Multi incident shout for the Tobermory volunteer lifeboat crew.
At 1255pm on Saturday 29 April 2017, the pagers of the Tobermory RNLI Lifeboat crew were activated to launch the Severn Class all weather Lifeboat ‘Elizabeth Fairlie Ramsay’. In response to an incident with two divers in Loc
Within minutes of the pagers being set off, the crew assembled at the Lifeboat station where they were briefed that the incident involved two divers who had made a rapid ascent from their dive depth and were at risk of decompression sickness also referred to as the bends. The divers were now at the pontoons in Tobermory with the dive boat.
They made their way onto the boarding boat and headed out into the bay to the mooring. Two of the crew remained on the boarding and made their way to the casualty with the first aid equipment, so that the two casualties could be immediately assessed and treated.
Within minutes the Lifeboat was clear of its mooring and alongside at the pontoons. The casualties were transferred and they set off to Lochaline where they would be transferred to the Oban Lifeboat 'Mora Edith MacDonald'.
On arrival at Lochaline the transfer was aborted as the Oban lifeboat received a call to attend a vessel with an engine room fire near Fort William. The volunteer crew and the Tobermory lifeboat would continue into Oban where the Scottish ambulance service and the local coastguard team met us upon our arrival.
With the two casualties now in the safe hands of the Scottish ambulance service, The Tobermory Lifeboat started to make its way back to Tobermory. Shortly after leaving the berth in Oban, a mayday was heard from a three-metre inflatable in difficulty taking on water south of the Isle of Kerrera with two people on board.
The Tobermory lifeboat made its way to the casualty location, whilst the volunteer crew prepared the on board Y-boat inflatable craft and placed two of the crew into dry suits. At this time, the Caledonian Macbrayne ferries the Hebridean Isles and Clansman diverted to assist in the incident along with several other small craft in the area.
Shortly after arriving at the reported location of the casualty vessel was sighted and the Lifeboat made way to the vessel, both casualties were transferred onto the Lifeboat and the casualty vessel secured. Oban Lifeboat had by now been stood down from the incident at Fort William and were also now onsite. The casualties and their inflatable were transferred to the Oban Lifeboat who took both back to port in Oban.
Tobermory lifeboat and the volunteer crew then returned to the mooring at Tobermory where it was refueled and made ready for service.
This was the first shout for volunteer crew member Ben Ried, it was also a very eventful day and one I am sure he will remember for many years.
Many thanks to Caledonian MacBrayne and all the other vessels who came to assist in locating the inflatable south of Kerrera.
Crew: Coxswain David McHaffie, Mechanic Paul ‘Gunny’ Gunn, Tony Spillane, Simon Waller, Don Mitchell, Ben Ried, Mick Stirling.
RNLI media contacts:
Michael Stirling, Tobermory Lifeboat Press Officer on 07921 515686, Mick_Stirling@rnli.org.uk or email@example.com boat Press Officer on 07921 515686, Mick_Stirling@rnli.org.uk or firstname.lastname@example.org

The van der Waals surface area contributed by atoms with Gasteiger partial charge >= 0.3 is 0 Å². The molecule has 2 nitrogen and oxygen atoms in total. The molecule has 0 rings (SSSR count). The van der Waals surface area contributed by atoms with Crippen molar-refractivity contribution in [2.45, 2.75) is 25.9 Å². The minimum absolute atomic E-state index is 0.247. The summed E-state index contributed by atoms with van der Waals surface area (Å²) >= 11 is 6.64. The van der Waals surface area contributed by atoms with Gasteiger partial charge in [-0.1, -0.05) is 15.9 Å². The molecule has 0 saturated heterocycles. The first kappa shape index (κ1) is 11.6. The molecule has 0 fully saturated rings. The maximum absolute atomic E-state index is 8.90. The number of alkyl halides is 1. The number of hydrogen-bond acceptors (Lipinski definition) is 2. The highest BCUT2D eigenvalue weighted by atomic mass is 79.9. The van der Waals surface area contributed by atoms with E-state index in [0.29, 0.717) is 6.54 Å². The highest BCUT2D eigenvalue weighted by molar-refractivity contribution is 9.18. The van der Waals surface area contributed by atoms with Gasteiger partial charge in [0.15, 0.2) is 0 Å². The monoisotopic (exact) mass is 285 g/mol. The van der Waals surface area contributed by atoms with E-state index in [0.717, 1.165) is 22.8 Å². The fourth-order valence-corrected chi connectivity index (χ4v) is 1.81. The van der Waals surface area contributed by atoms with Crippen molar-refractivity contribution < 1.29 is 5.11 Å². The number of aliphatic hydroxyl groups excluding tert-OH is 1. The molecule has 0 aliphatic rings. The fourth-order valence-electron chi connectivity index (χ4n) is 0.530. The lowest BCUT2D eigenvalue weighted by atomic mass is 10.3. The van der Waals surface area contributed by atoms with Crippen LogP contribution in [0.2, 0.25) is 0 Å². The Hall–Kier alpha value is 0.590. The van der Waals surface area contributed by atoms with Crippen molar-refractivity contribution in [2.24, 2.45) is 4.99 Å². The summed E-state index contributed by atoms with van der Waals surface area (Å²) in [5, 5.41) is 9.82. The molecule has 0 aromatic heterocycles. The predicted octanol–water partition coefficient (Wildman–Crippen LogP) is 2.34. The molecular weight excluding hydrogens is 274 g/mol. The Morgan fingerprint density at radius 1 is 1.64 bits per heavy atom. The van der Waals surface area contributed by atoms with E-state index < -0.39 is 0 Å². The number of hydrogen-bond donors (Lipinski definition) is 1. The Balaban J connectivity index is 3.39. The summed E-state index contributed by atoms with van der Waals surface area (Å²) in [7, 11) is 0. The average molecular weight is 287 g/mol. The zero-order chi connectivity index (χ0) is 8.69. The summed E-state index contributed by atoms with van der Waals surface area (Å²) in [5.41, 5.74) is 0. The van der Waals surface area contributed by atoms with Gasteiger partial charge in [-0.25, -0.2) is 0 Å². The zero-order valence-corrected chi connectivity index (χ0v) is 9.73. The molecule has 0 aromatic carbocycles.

Richard Smith, Public Relations Manager Scotland on 01738 642956, 07786 668903 or email@example.com
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RNLI onlineFor more information on the RNLI please visit www.rnli.org.uk. News releases and other media resources, including RSS feeds, downloadable photos and video, are available at the RNLI Press Centre www.rnli.org.uk/pressKey facts about the RNLI
The RNLI charity saves lives at sea. Its volunteers provide a 24-hour search and rescue service around the United Kingdom and Republic of Ireland coasts. The RNLI operates over 230 lifeboat stations in the UK and Ireland and has more than 100 lifeguard units on beaches around the UK. The RNLI is independent of Coastguard and government and depends on voluntary donations and legacies to maintain its rescue service. Since the RNLI was founded in 1824 its lifeboat crews and lifeguards have saved over 137,000 lives. The RNLI is a charity registered in England, Scotland and the Republic of Ireland.
Key facts about the RNLI
The Royal National Lifeboat Institution is the charity that saves lives at sea. Our volunteers provide a 24-hour search and rescue service in the United Kingdom and Ireland from 238 lifeboat stations, including four along the River Thames and inland lifeboat stations at Loch Ness, Lough Derg, Enniskillen and Lough Ree. Additionally the RNLI has more than 1,000 lifeguards on over 240 beaches around the UK and operates a specialist flood rescue team, which can respond anywhere across the UK and Ireland when inland flooding puts lives at risk.
The RNLI relies on public donations and legacies to maintain its rescue service. As a charity it is separate from, but works alongside, government-controlled and funded coastguard services. Since the RNLI was founded in 1824 our lifeboat crews and lifeguards have saved at least 140,000 lives. Volunteers make up 95% of the charity, including 4,600 volunteer lifeboat crew members and 3,000 volunteer shore crew. Additionally, tens of thousands of other dedicated volunteers raise funds and awareness, give safety advice, and help in our museums, shops and offices.
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The RNLI is a charity registered in England and Wales (209603) and Scotland (SC037736). Charity number 20003326 in the Republic of Ireland